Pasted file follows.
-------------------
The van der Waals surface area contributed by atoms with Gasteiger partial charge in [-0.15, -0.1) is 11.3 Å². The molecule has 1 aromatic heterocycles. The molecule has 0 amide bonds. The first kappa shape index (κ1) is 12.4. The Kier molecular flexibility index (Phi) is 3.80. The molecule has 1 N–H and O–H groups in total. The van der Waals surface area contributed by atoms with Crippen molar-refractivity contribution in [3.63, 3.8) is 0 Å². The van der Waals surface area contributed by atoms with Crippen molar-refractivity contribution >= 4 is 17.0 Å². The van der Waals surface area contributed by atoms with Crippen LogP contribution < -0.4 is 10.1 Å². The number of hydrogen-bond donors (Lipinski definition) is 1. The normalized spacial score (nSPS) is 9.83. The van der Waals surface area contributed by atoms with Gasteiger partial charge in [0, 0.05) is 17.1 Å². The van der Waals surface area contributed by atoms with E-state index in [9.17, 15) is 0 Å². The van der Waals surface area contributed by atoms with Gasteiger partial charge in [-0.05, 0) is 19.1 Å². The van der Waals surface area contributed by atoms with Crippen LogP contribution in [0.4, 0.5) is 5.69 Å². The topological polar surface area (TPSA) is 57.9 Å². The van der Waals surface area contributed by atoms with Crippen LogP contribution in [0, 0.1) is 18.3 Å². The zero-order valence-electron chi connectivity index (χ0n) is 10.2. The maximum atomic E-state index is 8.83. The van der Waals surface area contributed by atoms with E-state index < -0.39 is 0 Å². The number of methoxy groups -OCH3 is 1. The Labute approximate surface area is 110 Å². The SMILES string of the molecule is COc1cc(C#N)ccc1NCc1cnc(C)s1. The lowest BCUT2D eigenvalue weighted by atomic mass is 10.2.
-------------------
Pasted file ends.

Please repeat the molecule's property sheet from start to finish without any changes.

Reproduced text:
The van der Waals surface area contributed by atoms with Gasteiger partial charge in [-0.15, -0.1) is 11.3 Å². The molecule has 1 aromatic heterocycles. The molecule has 0 amide bonds. The first kappa shape index (κ1) is 12.4. The Kier molecular flexibility index (Phi) is 3.80. The molecule has 1 N–H and O–H groups in total. The van der Waals surface area contributed by atoms with Crippen molar-refractivity contribution in [3.63, 3.8) is 0 Å². The van der Waals surface area contributed by atoms with Crippen molar-refractivity contribution >= 4 is 17.0 Å². The van der Waals surface area contributed by atoms with Crippen LogP contribution < -0.4 is 10.1 Å². The number of hydrogen-bond donors (Lipinski definition) is 1. The normalized spacial score (nSPS) is 9.83. The van der Waals surface area contributed by atoms with Gasteiger partial charge in [0, 0.05) is 17.1 Å². The van der Waals surface area contributed by atoms with E-state index in [9.17, 15) is 0 Å². The van der Waals surface area contributed by atoms with Gasteiger partial charge in [-0.05, 0) is 19.1 Å². The van der Waals surface area contributed by atoms with Crippen LogP contribution in [0.4, 0.5) is 5.69 Å². The topological polar surface area (TPSA) is 57.9 Å². The van der Waals surface area contributed by atoms with Crippen LogP contribution in [0, 0.1) is 18.3 Å². The zero-order valence-electron chi connectivity index (χ0n) is 10.2. The maximum atomic E-state index is 8.83. The van der Waals surface area contributed by atoms with E-state index < -0.39 is 0 Å². The number of methoxy groups -OCH3 is 1. The Labute approximate surface area is 110 Å². The SMILES string of the molecule is COc1cc(C#N)ccc1NCc1cnc(C)s1. The lowest BCUT2D eigenvalue weighted by atomic mass is 10.2.